Exam Section C: Identifying arguments using the Block method!
Hello everyone, and welcome to another week of Connect English content! I hope you are doing well and taking the time for yourself throughout this stressful period.
At this point in my exam preparation, I was definitely looking towards Section C of the exam and having a go at planning and strategizing my approach to this section.
Today I will be tackling the much mythologised process of finding the arguments in an argument analysis piece. My approach was very simple – break up the article into 3 parts, and simply describe the argument!
This would allow me to structure my analysis with 3 main body paragraphs correlating to the 3 main arguments in the piece, and then add on the other perspectives from the other texts (image or accompanying comment) to the 3 main body paragraphs.
I’ll break down Section C of the 2016 exam as an example.
This is the main piece, alongside an accompanying cartoon and smaller opinion piece. However, I will just going to focus on the main piece for the moment:
As you can see, it is not quite broken up into 3 easy sections that I can use as the basis of my body paragraphs. This is where I would identify the tonal shifts and changes in persuasive aim to identify these sections.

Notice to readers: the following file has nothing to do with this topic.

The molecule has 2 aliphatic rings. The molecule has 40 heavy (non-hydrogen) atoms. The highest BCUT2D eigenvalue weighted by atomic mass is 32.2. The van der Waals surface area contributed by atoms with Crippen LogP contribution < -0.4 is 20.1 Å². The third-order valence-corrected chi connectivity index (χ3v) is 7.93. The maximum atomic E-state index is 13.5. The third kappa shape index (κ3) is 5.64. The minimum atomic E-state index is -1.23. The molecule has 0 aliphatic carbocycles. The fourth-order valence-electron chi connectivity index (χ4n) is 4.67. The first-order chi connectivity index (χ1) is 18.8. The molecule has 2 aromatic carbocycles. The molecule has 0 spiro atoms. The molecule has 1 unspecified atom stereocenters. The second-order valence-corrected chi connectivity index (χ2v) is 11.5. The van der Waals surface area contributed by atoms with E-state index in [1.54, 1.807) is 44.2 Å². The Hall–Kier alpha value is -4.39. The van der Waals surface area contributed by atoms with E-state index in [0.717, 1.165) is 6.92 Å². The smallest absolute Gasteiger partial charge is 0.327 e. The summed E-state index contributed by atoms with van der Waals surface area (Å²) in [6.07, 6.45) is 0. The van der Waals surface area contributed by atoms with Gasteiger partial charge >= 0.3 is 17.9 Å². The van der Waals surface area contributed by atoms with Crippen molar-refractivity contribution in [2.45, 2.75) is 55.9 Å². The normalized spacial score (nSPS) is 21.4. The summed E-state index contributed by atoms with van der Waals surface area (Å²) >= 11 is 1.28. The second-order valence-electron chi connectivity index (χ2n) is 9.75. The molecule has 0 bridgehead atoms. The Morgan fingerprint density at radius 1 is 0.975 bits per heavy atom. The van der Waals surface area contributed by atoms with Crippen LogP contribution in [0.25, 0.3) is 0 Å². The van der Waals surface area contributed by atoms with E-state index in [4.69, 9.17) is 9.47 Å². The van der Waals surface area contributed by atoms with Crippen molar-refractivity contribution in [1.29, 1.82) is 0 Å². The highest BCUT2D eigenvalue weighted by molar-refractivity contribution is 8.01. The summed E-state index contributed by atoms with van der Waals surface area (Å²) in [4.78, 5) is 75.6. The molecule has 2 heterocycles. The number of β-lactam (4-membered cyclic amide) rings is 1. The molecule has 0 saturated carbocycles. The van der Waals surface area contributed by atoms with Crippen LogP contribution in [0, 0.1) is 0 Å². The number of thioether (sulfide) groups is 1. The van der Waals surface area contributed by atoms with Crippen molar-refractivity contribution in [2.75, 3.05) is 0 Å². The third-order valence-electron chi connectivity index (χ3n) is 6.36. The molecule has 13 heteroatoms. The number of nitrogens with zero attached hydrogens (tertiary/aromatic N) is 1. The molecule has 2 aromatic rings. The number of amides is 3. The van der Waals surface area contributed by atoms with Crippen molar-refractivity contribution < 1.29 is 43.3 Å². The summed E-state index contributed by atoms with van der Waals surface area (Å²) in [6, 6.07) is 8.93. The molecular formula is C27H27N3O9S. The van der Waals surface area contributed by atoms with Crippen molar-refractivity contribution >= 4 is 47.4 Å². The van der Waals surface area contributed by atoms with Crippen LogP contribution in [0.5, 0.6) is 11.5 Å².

Tonal shifts: Where the way that the author constructs their argument changes. Is the author softer in their language, or more steadfast and stubborn? Do they use more emotive or factual arguments?
Persuasive aim: What is the author trying to get the reader to do? Is the reader being asked to act (ie donate, recycle, think about an idea) or is the reader being informed of information that may influence their outlook on an issue?
Based on the 2016 piece, I identified that the first paragraph is setting the scene and informing the reader of the current situation. The second and third paragraphs are explaining what needs to be done and why. The final paragraph is then advocating for what the reader, as ‘residents of Lawton’, need to do.
Based on this, I would then use a highlighter to map out the blocks (of course with aesthetically pleasing highlighter colours!)
Based on the blocks, I would then go onto describing the argument. Once I found the blocks, I found that this comes fairly naturally. This is sample of how I would go about doing this:
1. Wiley begins her opinion piece by presenting Lawton as a quiet and secluded town that is in great need of an attraction to lure people in and bring in money into the town.
2. Wiley continues on by arguing that if the town wants to improve its reputation and economic outcomes, it needs to implement an attraction. The town has the potential to become prosperous through promoting their fresh produce and their community values.
3. Wiley finally asserts that Lawton needs to protect its way of life by opening the town to the outer world to allow the town to grow, through the attraction and convincing the town of the necessity to build it.
As always, happy writing and best wishes for the week ahead!
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